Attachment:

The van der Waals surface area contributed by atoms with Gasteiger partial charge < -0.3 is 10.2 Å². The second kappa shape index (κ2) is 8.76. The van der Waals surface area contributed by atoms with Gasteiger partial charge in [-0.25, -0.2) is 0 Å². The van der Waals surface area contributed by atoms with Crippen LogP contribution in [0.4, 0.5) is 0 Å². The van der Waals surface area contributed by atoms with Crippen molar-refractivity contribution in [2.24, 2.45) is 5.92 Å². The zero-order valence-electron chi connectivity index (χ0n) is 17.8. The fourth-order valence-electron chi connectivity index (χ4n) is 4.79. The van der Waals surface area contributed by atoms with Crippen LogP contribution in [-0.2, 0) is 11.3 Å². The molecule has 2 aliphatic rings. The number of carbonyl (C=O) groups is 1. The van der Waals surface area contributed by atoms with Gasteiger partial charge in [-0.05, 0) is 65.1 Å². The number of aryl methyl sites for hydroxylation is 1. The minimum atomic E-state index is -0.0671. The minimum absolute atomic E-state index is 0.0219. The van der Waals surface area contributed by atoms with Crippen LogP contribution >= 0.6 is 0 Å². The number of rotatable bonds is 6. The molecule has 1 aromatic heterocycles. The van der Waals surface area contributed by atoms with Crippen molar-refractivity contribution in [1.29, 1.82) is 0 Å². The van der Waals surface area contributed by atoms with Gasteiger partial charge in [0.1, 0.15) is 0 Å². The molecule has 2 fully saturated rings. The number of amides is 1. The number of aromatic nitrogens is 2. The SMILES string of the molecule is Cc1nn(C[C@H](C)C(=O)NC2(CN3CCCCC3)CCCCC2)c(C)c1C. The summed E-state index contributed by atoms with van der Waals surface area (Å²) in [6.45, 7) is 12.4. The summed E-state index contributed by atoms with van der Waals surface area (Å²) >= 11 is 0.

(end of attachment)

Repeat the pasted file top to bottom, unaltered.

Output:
The van der Waals surface area contributed by atoms with Gasteiger partial charge < -0.3 is 10.2 Å². The second kappa shape index (κ2) is 8.76. The van der Waals surface area contributed by atoms with Gasteiger partial charge in [-0.25, -0.2) is 0 Å². The van der Waals surface area contributed by atoms with Crippen LogP contribution in [0.4, 0.5) is 0 Å². The van der Waals surface area contributed by atoms with Crippen molar-refractivity contribution in [2.24, 2.45) is 5.92 Å². The zero-order valence-electron chi connectivity index (χ0n) is 17.8. The fourth-order valence-electron chi connectivity index (χ4n) is 4.79. The van der Waals surface area contributed by atoms with Crippen LogP contribution in [-0.2, 0) is 11.3 Å². The molecule has 2 aliphatic rings. The number of carbonyl (C=O) groups is 1. The van der Waals surface area contributed by atoms with Gasteiger partial charge in [-0.05, 0) is 65.1 Å². The number of aryl methyl sites for hydroxylation is 1. The minimum atomic E-state index is -0.0671. The minimum absolute atomic E-state index is 0.0219. The van der Waals surface area contributed by atoms with Crippen LogP contribution >= 0.6 is 0 Å². The number of rotatable bonds is 6. The molecule has 1 aromatic heterocycles. The van der Waals surface area contributed by atoms with Crippen molar-refractivity contribution in [1.29, 1.82) is 0 Å². The van der Waals surface area contributed by atoms with Gasteiger partial charge in [0.1, 0.15) is 0 Å². The molecule has 2 fully saturated rings. The number of amides is 1. The number of aromatic nitrogens is 2. The SMILES string of the molecule is Cc1nn(C[C@H](C)C(=O)NC2(CN3CCCCC3)CCCCC2)c(C)c1C. The summed E-state index contributed by atoms with van der Waals surface area (Å²) in [6.45, 7) is 12.4. The summed E-state index contributed by atoms with van der Waals surface area (Å²) >= 11 is 0.